Australian Trade Minister Dan Tehan has secured one million COVID-19 vaccine doses for Papua New Guinea (PNG), which neighbours Australia to the north, and has been experiencing a severe outbreak.
The arrangement was secured after Tehan approached AstraZeneca directly while visiting Europe and the United Kingdom to shore up Australia’s vaccine supplies.
The one million doses originally set for Australia can be diverted to PNG without needing to apply to the European Union (EU) for permission.
News Corp’s The Australian reported that Valdis Dombrovskis, the EU trade commissioner, agreed that the vaccines could be sent to PNG without the obstacle of the EU export mechanism.
Prime Minister Scott Morrison and others have been highly critical of the fact more than three million doses of AstraZeneca vaccines destined for Australia have been held up in Europe after European authorities imposed export controls to ensure they had enough stock for their citizens.
This might mean that the remaining 2.1 million doses of AstraZeneca due from Europe won’t be supplied to Australia for 12 months.
“We have very clear assurances that AstraZeneca does not have to apply through the EU export transparency regime to send those one million doses to Papua New Guinea,” Tehan said on Thursday.
“So there is nothing that is preventing them from sending those one million doses, from Europe to PNG and the ball is clearly in AstraZeneca’s court.”
Foreign Minister Marise Payne and Health Minister Greg Hunt did not immediately respond to a request for comment but are reportedly in discussions with AstraZeneca to secure the supply of doses, according to The Australian.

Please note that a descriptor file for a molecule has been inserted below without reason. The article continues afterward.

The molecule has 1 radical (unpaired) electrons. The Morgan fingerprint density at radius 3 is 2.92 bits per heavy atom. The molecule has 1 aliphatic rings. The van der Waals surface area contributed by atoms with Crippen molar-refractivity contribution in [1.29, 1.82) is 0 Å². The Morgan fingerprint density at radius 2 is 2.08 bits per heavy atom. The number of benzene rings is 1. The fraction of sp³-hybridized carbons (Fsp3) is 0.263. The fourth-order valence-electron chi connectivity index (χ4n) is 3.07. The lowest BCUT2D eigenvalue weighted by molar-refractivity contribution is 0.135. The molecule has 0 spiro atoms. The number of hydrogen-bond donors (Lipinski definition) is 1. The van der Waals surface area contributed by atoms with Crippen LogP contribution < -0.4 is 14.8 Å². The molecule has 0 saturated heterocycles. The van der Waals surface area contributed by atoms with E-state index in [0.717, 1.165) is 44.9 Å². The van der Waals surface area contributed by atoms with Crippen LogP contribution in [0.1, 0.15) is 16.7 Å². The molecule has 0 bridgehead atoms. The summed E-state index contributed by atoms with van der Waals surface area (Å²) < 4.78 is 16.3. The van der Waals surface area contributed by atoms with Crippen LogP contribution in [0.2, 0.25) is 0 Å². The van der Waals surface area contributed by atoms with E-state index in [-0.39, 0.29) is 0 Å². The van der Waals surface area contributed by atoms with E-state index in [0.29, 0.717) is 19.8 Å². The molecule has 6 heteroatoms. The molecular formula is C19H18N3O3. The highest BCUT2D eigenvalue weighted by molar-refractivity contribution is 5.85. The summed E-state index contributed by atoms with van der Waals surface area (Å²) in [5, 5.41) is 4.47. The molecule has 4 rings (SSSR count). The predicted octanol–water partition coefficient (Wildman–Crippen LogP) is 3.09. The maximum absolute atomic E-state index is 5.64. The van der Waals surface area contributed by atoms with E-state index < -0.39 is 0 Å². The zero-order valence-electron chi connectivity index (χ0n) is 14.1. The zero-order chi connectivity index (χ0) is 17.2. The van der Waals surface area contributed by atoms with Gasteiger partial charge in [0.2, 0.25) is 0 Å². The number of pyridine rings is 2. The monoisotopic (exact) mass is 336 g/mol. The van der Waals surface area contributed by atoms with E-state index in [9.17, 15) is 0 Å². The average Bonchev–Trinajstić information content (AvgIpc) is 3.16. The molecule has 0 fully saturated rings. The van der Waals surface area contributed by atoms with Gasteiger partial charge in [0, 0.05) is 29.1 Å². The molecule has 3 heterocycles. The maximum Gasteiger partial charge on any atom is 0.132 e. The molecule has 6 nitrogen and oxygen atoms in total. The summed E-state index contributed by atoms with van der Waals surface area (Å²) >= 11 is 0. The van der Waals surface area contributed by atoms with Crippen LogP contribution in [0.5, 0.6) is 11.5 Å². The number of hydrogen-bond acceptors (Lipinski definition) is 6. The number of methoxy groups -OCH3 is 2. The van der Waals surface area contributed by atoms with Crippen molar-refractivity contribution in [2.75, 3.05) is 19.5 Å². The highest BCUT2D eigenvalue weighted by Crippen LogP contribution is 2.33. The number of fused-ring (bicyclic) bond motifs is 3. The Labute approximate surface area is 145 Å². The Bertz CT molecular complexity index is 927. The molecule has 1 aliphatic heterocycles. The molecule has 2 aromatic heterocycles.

Tehan also met with the director-general of the World Trade Organization and his counterparts from Germany and France.
He said they discussed the free flow of raw materials and ingredients needed to produce the vials of the vaccine.
“It’s incredibly important that we look at approaches around voluntary licensing, ensuring you have the free flow of the materials that go into vaccines, into manufacturing them, into storing them, and then we can allow the investment flows that are needed to make sure we boosting and lifting production and not restricting supplies,” he said.
PNG’s Minister for Health Jelta Wong did not immediately respond to a request for comment.
He recently met with the World Health Organisation amid the outbreak in his country. WHO Director-General Tedros Ghebreyesus wrote on Twitter on April 16 that PNG was an example of why vaccine equity was important.
“PNG was a perfect example of why vaccine equity is so important,” Tedros said, noting that PNG had held the pandemic at bay for a long time.
“But with: rising infections, social restrictions fatigue, low levels of immunity among the population, a fragile health system, it’s vital that it receives more vaccines ASAP,” he said.